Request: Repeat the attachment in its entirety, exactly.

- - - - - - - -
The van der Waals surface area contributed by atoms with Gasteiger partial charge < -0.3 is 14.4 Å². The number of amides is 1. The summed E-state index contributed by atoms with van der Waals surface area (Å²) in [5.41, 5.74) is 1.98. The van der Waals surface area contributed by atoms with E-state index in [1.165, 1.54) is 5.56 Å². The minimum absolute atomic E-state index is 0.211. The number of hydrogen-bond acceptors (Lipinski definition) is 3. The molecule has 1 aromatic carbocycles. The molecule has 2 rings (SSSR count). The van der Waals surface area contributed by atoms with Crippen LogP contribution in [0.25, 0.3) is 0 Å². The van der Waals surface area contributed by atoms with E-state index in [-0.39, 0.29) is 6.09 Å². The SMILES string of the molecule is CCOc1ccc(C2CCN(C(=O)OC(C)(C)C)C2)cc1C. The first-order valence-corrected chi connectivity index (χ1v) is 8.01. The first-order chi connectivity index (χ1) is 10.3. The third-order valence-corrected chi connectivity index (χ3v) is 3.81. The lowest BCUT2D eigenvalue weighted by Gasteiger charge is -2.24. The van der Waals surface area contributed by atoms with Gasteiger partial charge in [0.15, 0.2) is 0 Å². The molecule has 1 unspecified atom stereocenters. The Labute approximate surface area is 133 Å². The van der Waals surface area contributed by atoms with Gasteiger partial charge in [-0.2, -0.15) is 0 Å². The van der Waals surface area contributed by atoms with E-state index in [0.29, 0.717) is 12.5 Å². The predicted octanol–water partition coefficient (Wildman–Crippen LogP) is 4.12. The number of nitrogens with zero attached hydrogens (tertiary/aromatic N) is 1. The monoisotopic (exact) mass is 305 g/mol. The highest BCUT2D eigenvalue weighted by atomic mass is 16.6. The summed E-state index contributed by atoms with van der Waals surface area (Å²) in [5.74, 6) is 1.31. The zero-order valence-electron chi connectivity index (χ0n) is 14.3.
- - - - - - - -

The van der Waals surface area contributed by atoms with Gasteiger partial charge < -0.3 is 14.4 Å². The number of amides is 1. The summed E-state index contributed by atoms with van der Waals surface area (Å²) in [5.41, 5.74) is 1.98. The van der Waals surface area contributed by atoms with E-state index in [1.165, 1.54) is 5.56 Å². The minimum absolute atomic E-state index is 0.211. The number of hydrogen-bond acceptors (Lipinski definition) is 3. The molecule has 1 aromatic carbocycles. The molecule has 2 rings (SSSR count). The van der Waals surface area contributed by atoms with Crippen LogP contribution in [0.25, 0.3) is 0 Å². The van der Waals surface area contributed by atoms with E-state index in [-0.39, 0.29) is 6.09 Å². The SMILES string of the molecule is CCOc1ccc(C2CCN(C(=O)OC(C)(C)C)C2)cc1C. The first-order valence-corrected chi connectivity index (χ1v) is 8.01. The first-order chi connectivity index (χ1) is 10.3. The third-order valence-corrected chi connectivity index (χ3v) is 3.81. The lowest BCUT2D eigenvalue weighted by Gasteiger charge is -2.24. The van der Waals surface area contributed by atoms with Gasteiger partial charge in [0.15, 0.2) is 0 Å². The molecule has 1 unspecified atom stereocenters. The Labute approximate surface area is 133 Å². The van der Waals surface area contributed by atoms with Gasteiger partial charge in [-0.2, -0.15) is 0 Å². The van der Waals surface area contributed by atoms with E-state index in [0.29, 0.717) is 12.5 Å². The predicted octanol–water partition coefficient (Wildman–Crippen LogP) is 4.12. The number of nitrogens with zero attached hydrogens (tertiary/aromatic N) is 1. The monoisotopic (exact) mass is 305 g/mol. The highest BCUT2D eigenvalue weighted by atomic mass is 16.6. The summed E-state index contributed by atoms with van der Waals surface area (Å²) in [5.74, 6) is 1.31. The zero-order valence-electron chi connectivity index (χ0n) is 14.3.